Monthly Archives: February 2022

Sizing EVM Work Packages

Following on from my last post EVM – Six things’ people don’t get! I’m seeing far too many examples of EVM systems that are set up to fail, either because the people doing the work think the WBS should reflect the project chart of accounts or the WBS should be part of the schedule. Both are a recipe for failure! However, like most people with a good understanding of EVM, and almost all of the books, in the first article I did not explain why this is the case.

Correcting this omission is the focus of my latest article EVM – Sizing Work Packages.  This article shows why the basic requirement for a work package are that is it big enough to have a manager appointed with the authority to manage the full scope of the work (cost, time, quality, etc), and that it will be open long enough to allow management control to be exercised. 

The example I used in Sizing Work Packages was a theoretical $15 million, 10-month project to design and construct a rail bridge.  The schedule for this size of project would likely be in the region of 100 to 200+ activities (maybe more).  While the project cost controls would likely contain around 50 to 150+ line items. In both of these controls tools this level of detail is needed for effective control. However, for the same project, an effective EVM system needs around 10 work packages laid out in a block diagram they would cover:

These ten work packages are of a sensible size, they are likely to align with a typical management structure, summary activities in the project schedule and the project cost system. Assuming the data transfer from these other systems is robust, the work packages are capable of being rigorously assessed and controlled using standard EVM metrics in a straightforward spreadsheet.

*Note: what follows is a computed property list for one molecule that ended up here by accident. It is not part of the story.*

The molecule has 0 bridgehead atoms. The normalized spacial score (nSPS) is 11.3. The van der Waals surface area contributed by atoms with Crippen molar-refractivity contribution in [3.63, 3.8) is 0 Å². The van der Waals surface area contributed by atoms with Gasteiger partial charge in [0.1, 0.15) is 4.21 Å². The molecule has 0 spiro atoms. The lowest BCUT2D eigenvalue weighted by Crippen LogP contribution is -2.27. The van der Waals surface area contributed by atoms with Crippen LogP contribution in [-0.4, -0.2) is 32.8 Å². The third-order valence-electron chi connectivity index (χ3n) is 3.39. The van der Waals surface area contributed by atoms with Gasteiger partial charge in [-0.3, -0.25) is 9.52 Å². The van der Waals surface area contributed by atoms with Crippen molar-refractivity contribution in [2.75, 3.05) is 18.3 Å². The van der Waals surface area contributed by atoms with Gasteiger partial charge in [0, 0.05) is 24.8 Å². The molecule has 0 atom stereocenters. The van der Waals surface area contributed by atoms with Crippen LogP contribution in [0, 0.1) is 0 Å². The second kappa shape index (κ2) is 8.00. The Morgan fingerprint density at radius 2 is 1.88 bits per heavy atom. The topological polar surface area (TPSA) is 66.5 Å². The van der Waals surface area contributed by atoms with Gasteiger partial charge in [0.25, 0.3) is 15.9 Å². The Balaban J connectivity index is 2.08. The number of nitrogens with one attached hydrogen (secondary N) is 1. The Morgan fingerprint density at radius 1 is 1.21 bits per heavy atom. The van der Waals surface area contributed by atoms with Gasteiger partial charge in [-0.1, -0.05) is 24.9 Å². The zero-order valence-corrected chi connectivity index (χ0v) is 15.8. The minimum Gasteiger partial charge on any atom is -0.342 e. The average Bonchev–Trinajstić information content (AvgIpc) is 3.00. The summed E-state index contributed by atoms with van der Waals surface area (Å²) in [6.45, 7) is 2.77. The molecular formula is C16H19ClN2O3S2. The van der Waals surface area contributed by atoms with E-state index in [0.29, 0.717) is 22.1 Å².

For more on Sizing Work Packages and pragmatic EVM, see Mosaic’s EVM and ES webpage:

Easy CPM launched

Easy CPM is a self-paced course-in-a-book, supported by Mosaic Project Services Pty Ltd, focused on developing and using an effective schedule in almost any software tool. For projects using EVM, Easy CPM acts as a companion to our Easy EVM focusing on developing the realistic and achievable schedule that underpins EVM and is needed for the successful delivery of all projects.

The book is intended to provide practical guidance to people involved in developing, or using, schedules based on the Critical Path Method (CPM). It is designed to act as a reference and practice guide to enhance the effectiveness of their scheduling practice after they have learned to use the CPM scheduling software of their choice.

The basic premise underpinning the development of this book is that a schedule is only useful if it is used. Creating a usable schedule requires two parallel processes:

  1. It requires a pragmatic approach to planning and scheduling the future work of a project to create a realistic and achievable schedule.
  2. It also requires management to make effective use of the schedule, which is a management challenge that typically involves a significant shift in culture and expectations.

Both of these aspects are considered in Easy CPM.

The book is divided into six sections, each section includes guidance on an aspect of CPM scheduling, references, and a set of 20 questions; with the answers in Section 7. Section 8 incorporates the appendix.

$35.00 AUD (Plus GST, Australian customers only). Size: 295 pages, 120 questions, file size 22 Mb.

Preview Easy CPM on Book2Look, or click through for more information and to buy.

See more on Easy EVM.